Laura is working on time at school. She comes home and proudly recites the days of the week, months, and seasons off to me along with their associations–Wednesday means no school, Saturday and Sunday are the weekend, December equals Christmas, January, New Year’s and the Galette des Rois, and so on. She has become obsessed with our calendar. If you ask me what I think of when I hear December, after the holidays and the Téléthon, the annual “calendrier de la poste” comes to mind.
Every December, French postal workers sell calendars to the people along their delivery route. Rather than sell the calendars at a specific price, you are free to choose how much you would like to donate–all the proceeds go to your mail carrier and there is a very strong incentive to buy the calendar. The calendar, or Postman’s almanac as it is also referred to, has its roots back in the 18th century! According to La Poste’s website, its “modern” look dates from 1810! You can find all your Saint’s Days, holidays, local maps and a multitude of random facts, a leftover from its almanac days.
This year, La Poste created a series of stamps that come in their own version of the calendar. I love it! The front cover features the first six months of the year, the back, the second half just like the real calendars. When you open it, not only stamps but random facts greet you. The calendar contains 12 stamps at the Forever Green rate (lettre verte). Each stamp corresponds to a month and highlights one of its key associations–Laura would be proud! Thus, a quick overview of the months:
January–“Le Mois du Blanc” In terms of shopping, January is synonymous with sales and bed linens! “Le blanc” here refers to sheets! Every January, stores push you to buy new sheets in January! Why? Marketing I supposed as I can’t come up with a better explanation!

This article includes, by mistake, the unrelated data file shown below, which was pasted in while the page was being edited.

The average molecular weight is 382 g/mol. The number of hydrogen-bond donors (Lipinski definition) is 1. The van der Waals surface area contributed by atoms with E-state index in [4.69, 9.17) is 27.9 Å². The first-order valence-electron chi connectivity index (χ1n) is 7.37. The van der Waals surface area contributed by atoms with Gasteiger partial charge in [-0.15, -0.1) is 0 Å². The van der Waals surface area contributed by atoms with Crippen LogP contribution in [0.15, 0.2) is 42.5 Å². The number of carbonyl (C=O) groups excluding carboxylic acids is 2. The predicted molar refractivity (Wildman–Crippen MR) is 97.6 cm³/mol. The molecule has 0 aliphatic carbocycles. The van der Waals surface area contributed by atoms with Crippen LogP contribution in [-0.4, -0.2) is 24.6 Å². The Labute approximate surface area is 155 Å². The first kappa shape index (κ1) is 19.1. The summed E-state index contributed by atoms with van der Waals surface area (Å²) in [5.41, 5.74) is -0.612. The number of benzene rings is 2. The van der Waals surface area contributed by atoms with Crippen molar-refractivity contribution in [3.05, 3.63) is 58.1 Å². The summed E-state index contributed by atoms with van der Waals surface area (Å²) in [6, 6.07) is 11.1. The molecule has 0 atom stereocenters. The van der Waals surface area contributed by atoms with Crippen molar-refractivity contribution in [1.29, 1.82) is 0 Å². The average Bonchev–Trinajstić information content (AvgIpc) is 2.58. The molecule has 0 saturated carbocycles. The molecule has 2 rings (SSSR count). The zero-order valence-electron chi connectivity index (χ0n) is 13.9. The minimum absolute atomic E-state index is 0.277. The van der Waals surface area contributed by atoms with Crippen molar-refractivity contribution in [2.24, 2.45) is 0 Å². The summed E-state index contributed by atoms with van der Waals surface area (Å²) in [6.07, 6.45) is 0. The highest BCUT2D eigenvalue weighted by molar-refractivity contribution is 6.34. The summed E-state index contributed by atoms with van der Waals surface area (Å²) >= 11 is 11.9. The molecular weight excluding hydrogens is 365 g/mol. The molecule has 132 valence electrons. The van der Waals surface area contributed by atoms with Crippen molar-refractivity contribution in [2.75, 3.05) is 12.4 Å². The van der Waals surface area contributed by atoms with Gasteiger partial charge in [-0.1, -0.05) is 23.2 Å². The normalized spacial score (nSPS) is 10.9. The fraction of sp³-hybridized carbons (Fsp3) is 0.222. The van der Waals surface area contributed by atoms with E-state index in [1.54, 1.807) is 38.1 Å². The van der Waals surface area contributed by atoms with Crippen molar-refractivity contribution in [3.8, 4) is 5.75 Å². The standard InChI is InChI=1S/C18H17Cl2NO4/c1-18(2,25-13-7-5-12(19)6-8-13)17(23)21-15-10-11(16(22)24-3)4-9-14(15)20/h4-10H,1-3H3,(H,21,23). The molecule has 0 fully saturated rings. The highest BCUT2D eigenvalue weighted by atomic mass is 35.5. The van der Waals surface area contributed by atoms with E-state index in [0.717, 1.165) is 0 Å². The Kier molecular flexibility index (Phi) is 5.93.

February–Valentine’s Day! Love letters anyone?
March–Spring showers! (Living in Brittany, it feels like we have 12 months of spring showers.)
April–April Fool’s Day! Here in France, children (and some adults too) enjoy trying to pin fish to the back of people’s shirts! A light-hearted practical joke! I wonder if Elise will manage to get Laura this year…
May–Je porte bonheur. On May 1st, you can’t go far in France without seeing people selling lily of the valley or muguet de mai, the must-have good luck charm to start the month off with! Charles XI started the tradition in 1561 by offering lily of the valley flowers to his court. Who will you offer a bit of luck to this year?
June–Les feux de la Saint-Jean commemorate John the Baptist’s feast day on June 24. John’s feast day falls near the summer solstice and the tradition of celebrating the solstice and dancing around bonfires has been going on for centuries.
July–The Fireman’s Ball! July 14th is known worldwide as France’s national day but did you know that it’s also a great evening to go out dancing at your neighborhood fire station in Paris?
August–Vacation, vacation, vacation! If you want Paris to yourself, this is the month to go! All the Parisians have fled to the beaches and to the mountains! Enjoy the capital!
September–Back to school! No crying children either!
October–I have to admit I can not figure out where the romance-novel theme came from for October…neither can Anthony…nor our 85+ year old neighbor who is an almanac in her own right…
November–The End of WWI
December–Winter Sports, snow, skiing, sledding…but not where I live!
What would your calendar look like? Your stamp themes?